NEW YORK – The Franciscan Handmaids of the Most Pure Heart of Mary, Inc. (FHM), one of only three orders of mostly Black nuns in the United States, recently headed to Capitol Hill to urge the lawmakers to not abandon the nation’s poor. The Harlem-based order, which was founded in 1916 to serve and educate the impoverished, met with members of Congress to place the needs of low-income Americans front and center in legislation. The sisters were in town for the Catholic Social Ministry Gathering February 2 to 5 and joined other Catholic leaders in doing outreach to the legislature on Catholic priorities.
Members of the order met with Harlem congressman Adriano Espaillat and aides to Senator Chuck Schumer and Kristin Gillibrand as well as Representatives Eliot L. Engel.
The FHM yearly feeds 22,000 New York families with its St. Edward Food Pantry in Staten Island, the need increasing since Hurricane Sandy despite news reports touting a robust economy.
“We are not politicians. We are women of faith, encountering Jesus in our neighbors,” said FHM Congregation Minister Sister Gertrude Lilly Ihenacho. “It is our moral responsibility as a religious community with a charism of social justice and pastoral care to work for justice, be the voice of the voiceless and through our ministries to defend, protect and uplift human dignity, empowering the poor to rise above poverty.”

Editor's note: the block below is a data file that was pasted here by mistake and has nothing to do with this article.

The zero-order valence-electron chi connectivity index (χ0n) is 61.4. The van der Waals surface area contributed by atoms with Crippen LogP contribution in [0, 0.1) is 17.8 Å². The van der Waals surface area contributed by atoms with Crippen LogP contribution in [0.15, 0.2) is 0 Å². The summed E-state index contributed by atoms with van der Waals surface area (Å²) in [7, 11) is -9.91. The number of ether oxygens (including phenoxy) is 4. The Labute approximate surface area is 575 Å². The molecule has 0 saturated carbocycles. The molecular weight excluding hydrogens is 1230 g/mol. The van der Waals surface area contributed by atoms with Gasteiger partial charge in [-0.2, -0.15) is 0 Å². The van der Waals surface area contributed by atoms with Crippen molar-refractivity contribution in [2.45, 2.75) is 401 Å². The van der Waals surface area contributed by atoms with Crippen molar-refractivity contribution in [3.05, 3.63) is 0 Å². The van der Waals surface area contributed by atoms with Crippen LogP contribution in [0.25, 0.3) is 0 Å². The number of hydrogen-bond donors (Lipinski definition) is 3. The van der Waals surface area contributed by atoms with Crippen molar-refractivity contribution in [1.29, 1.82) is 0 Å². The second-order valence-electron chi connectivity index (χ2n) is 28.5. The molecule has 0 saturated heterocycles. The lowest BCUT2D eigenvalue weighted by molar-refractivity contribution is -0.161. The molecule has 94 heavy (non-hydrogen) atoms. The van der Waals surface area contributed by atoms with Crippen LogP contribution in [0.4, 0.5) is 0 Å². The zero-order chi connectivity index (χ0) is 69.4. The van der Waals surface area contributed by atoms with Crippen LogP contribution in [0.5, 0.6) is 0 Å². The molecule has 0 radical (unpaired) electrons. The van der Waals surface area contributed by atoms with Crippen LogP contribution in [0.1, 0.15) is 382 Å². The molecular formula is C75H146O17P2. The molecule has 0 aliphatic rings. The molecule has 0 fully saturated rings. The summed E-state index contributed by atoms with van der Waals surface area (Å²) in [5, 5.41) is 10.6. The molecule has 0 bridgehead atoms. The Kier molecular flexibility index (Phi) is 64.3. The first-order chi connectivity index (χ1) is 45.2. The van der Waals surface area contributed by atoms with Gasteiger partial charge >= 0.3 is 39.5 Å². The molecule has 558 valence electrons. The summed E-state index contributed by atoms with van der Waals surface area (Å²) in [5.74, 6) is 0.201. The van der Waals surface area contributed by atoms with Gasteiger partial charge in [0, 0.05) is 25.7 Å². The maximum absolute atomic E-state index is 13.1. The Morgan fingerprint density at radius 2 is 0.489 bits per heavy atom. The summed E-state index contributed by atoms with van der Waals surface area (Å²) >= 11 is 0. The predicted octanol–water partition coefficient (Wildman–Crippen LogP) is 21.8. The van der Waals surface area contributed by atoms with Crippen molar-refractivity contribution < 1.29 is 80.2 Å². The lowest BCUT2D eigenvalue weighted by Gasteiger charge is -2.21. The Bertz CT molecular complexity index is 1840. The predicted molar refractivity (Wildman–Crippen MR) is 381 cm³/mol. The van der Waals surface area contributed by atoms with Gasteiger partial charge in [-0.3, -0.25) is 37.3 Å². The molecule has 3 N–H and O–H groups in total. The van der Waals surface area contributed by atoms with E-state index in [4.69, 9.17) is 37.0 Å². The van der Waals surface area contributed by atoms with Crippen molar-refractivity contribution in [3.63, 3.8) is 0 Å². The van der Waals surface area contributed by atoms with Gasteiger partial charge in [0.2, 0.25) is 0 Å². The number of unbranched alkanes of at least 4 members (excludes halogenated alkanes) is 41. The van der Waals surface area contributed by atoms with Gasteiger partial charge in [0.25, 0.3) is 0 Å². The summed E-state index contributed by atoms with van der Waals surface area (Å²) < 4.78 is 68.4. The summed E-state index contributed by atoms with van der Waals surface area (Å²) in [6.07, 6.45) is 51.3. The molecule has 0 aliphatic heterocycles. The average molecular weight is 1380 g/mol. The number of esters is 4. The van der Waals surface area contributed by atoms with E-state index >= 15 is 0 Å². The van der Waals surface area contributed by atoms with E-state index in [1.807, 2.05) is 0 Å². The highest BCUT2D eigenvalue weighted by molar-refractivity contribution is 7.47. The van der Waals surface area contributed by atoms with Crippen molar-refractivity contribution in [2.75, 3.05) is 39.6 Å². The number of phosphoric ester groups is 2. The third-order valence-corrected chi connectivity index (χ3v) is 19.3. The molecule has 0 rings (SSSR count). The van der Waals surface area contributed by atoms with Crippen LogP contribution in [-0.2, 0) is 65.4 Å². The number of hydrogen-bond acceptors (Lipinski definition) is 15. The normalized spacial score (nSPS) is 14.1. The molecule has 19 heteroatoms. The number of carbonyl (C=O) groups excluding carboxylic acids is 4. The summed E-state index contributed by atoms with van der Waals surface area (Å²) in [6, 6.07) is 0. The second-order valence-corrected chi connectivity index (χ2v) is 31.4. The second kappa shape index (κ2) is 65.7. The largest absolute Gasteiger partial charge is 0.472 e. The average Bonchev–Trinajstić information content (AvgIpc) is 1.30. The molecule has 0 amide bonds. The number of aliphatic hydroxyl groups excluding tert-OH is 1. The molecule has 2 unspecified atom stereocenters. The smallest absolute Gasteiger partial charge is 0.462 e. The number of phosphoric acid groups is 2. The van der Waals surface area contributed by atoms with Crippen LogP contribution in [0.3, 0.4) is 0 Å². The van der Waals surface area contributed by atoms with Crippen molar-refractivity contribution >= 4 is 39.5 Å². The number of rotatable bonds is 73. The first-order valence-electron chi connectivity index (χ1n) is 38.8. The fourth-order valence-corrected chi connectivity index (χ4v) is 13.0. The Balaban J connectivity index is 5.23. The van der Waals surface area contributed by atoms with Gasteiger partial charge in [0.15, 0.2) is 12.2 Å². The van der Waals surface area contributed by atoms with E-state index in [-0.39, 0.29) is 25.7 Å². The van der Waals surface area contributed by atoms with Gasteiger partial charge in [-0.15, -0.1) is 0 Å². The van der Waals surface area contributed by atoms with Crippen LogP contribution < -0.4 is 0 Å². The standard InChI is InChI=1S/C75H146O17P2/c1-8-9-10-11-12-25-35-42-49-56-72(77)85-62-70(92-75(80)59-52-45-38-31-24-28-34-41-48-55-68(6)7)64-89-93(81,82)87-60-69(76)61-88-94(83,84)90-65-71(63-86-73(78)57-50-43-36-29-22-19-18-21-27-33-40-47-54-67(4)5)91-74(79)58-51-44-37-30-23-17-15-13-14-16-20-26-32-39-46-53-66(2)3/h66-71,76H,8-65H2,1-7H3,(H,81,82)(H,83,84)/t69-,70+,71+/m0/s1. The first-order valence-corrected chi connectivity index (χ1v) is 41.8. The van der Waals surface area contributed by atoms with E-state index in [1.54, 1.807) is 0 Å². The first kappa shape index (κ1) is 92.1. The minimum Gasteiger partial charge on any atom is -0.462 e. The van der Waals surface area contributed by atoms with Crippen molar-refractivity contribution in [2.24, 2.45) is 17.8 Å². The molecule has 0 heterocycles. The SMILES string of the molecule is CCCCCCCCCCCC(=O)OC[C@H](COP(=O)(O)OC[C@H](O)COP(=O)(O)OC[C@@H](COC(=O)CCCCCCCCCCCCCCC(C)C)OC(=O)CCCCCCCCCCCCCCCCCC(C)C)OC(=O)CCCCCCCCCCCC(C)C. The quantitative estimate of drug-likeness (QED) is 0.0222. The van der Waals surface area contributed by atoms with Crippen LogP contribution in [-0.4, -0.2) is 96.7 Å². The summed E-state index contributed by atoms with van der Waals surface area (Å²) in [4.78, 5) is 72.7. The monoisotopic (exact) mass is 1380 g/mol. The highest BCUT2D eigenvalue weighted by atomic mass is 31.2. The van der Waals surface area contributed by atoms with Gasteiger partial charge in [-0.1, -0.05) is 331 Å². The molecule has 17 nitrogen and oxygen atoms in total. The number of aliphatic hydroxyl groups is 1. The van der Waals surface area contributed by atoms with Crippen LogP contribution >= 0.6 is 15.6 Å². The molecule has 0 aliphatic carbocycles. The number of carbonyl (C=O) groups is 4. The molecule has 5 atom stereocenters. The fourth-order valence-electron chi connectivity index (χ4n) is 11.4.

Ihenacho was joined by Sisters Precilla Takuh, FHM, and Anne Okorie, FHM, in advocating that Congress preserve funding for nutrition programs to prevent hunger in children and adults, including the Supplemental Nutrition Assistance Program (SNAP), Emergency Food Assistance Program (TEFAP), Commodity Supplemental Food Assistance Program (SSFP) and Women, Infants and Children (WIC) Program, which aim to help the one in eight American households that are food-insecure. In addition to promoting anti-hunger programs, the sisters urged legislators to invest in the affordable housing and community development programs of the Department of Housing and Urban Development and the Department of Agriculture (USDA) as homelessness is on the rise for the first time in six years at the same time that available housing units are on the decline.
With locations in Harlem, Staten Island, Yonkers and Owerri, Nigeria, the FHM continues its work to help provide basic needs to the people. The order, once facing closure is currently increasing its numbers and seeking additional women who wish to serve God by serving his people.
The order issued a call to action to young leaders to join forces with the FHM to work together to help meet basic human needs, including joining the sisters in prayer for Divine intervention; assisting in its work around the U.S. to alleviate food insecurity affecting 15 million American households, shelter the homeless, educate the needy, and empower the vulnerable by removing the root causes of hunger, poverty, homelessness and encouraging self-reliance and development; and joining with the FHM to advocate for those less fortunate to the powers that be.